The Act does not provide a definition of "extraordinary payments" other than noting that they may include compensation. The term "extraordinary" suggests that regular compensation payments, such as base salary, may not be subject to the SEC’s freeze authority. Written guidance from the SEC will be needed to clarify this point.
In addition, it is unclear whether the extraordinary payments may only be subject to court order if the person to whom the payment is to be made is personally being investigated or otherwise directly involved in the suspected underlying fraud. Because an employer may owe a legal obligation to the intended recipient to provide the payment, either by contract or other legal authority such as wage and hour laws, an employer may confront a situation where it is faced with conflicting legal obligations. As a result, legal counsel should be consulted immediately if a public company either receives notice of a filed petition for an order or an order itself.
Cooling Off Period for Hiring Employees of the Company’s Auditors
The Act also prohibits a registered public accounting firm from performing an audit of a public company if the CEO, CFO, Chief Accounting Officer, or controller of the issuer or any person serving in an "equivalent position" for the company was employed by the accounting firm and participated in any capacity in an audit of that company during the one-year period preceding the initiation of the audit.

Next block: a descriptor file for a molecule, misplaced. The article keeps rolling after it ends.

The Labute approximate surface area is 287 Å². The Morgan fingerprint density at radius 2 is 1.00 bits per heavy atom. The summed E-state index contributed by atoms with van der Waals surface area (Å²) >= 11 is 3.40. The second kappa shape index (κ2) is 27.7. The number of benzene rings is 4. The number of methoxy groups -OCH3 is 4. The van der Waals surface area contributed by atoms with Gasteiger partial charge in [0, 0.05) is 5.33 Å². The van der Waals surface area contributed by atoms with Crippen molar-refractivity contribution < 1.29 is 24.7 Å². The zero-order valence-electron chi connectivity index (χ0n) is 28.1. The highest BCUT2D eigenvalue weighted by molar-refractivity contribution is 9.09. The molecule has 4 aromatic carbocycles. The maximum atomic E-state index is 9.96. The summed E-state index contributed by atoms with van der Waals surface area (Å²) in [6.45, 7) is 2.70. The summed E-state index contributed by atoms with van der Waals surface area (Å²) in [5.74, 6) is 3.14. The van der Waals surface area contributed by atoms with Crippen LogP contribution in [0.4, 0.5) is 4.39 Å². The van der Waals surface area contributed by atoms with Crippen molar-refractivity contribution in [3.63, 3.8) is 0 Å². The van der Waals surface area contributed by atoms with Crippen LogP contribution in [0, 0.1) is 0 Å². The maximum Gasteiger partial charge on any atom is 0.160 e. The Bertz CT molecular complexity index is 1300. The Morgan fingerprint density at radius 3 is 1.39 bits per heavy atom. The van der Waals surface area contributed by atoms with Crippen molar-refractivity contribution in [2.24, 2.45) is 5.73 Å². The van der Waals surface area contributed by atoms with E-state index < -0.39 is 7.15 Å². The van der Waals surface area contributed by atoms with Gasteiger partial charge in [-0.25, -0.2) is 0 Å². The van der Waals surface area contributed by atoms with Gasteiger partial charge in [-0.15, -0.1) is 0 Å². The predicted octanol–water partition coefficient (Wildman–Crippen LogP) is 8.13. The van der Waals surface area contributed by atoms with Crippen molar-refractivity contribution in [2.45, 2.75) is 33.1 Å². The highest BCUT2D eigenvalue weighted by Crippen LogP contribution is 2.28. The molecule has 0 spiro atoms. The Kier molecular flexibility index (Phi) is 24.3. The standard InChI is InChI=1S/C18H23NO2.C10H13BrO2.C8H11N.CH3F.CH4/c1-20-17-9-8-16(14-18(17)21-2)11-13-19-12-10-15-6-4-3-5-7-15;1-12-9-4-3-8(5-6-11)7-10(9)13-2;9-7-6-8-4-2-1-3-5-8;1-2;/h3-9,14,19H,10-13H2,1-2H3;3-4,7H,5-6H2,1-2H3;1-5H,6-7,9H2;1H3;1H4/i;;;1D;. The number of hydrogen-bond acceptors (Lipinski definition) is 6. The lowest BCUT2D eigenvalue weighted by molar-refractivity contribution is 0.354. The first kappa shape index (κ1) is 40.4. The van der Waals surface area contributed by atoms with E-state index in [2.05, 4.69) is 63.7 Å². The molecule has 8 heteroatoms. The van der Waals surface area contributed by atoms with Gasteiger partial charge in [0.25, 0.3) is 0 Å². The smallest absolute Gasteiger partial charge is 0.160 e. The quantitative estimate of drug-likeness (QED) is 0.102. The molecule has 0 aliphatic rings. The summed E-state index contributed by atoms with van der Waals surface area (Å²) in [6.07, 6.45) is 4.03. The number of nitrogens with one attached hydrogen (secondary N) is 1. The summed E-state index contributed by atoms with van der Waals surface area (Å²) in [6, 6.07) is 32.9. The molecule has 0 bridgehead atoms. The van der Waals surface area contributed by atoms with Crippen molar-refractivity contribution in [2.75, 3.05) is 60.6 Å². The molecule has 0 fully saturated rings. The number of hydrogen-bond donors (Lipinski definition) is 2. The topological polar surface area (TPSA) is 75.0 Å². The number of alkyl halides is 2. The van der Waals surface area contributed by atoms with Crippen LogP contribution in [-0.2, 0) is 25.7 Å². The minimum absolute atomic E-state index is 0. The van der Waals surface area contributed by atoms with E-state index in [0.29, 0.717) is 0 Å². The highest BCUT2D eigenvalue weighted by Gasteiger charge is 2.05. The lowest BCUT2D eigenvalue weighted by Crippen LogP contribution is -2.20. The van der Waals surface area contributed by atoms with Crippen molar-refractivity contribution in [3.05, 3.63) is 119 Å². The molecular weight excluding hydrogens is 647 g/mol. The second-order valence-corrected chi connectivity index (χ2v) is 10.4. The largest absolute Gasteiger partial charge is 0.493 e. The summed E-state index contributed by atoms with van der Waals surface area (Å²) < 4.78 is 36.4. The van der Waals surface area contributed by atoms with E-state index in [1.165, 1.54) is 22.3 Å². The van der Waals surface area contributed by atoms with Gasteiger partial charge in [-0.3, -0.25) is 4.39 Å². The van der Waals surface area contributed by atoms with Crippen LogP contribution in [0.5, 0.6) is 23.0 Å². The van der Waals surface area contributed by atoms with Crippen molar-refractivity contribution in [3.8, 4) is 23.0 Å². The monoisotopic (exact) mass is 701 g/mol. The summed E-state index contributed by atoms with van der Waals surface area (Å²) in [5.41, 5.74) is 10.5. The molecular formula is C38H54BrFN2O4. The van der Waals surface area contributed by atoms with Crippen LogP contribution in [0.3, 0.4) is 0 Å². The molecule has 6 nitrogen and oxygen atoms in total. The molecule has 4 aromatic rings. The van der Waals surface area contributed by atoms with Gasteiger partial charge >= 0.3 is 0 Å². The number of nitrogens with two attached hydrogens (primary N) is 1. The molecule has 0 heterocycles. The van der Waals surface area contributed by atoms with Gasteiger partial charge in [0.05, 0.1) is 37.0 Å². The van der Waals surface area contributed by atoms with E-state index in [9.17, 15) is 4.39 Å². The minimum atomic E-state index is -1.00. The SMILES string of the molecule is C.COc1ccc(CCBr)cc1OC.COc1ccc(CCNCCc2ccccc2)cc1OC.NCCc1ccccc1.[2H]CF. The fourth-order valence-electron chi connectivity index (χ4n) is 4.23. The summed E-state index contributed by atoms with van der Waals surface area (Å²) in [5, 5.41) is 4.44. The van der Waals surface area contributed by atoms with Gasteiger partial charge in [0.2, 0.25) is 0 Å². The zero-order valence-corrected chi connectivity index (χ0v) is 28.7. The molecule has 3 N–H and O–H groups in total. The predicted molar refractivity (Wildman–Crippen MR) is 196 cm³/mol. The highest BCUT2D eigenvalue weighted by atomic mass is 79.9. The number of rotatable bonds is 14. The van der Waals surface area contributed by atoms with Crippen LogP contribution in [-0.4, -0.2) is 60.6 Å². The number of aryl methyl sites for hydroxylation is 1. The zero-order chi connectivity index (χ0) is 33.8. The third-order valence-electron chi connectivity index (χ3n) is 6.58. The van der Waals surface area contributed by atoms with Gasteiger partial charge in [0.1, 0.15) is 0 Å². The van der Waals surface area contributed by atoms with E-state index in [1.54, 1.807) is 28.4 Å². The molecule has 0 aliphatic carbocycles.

Public companies must ensure that the individuals and bodies (such as the company’s Board of Directors) involved in hiring for such positions are aware of these requirements of the Act. The Act does not provide guidance as to which positions may be considered "equivalent" to the targeted positions. In general, companies should exercise caution when hiring a current or former employee of the company’s auditors for any senior financial or accounting position, and should recognize that the hire may result in the company not being able to use the affiliated accounting firm for audits for one year after the hire.
Executive and Director Loans
Effective July 30, 2002, the Act prohibits a public company from extending, maintaining, arranging or renewing credit in the form of personal loans to executive officers and members of the Board of Directors. The broad scope of this prohibition may have far-reaching effects on public companies. Besides its more straightforward targets, such as loans for the purchase of company stock and relocation loans, the prohibition on personal loans may, for example, prevent or severely restrict companies from allowing executive officers and directors to participate in company-sponsored, broker-assisted option exercises (commonly known as "cashless exercises") and from entering into split dollar life insurance arrangements with such persons. Please refer to the attached hyperlink for a Cooley Alert entitled, "The Sarbanes-Oxley Act of 2002: Prohibition on Personal Loans to Executives," devoted entirely to the subject of executive officer and director loans for a more detailed discussion of these significant aspects of the Act.
Please call members of the Compensation & Benefits Group or the Employment Group with any questions you may have regarding the issues discussed in this Alert.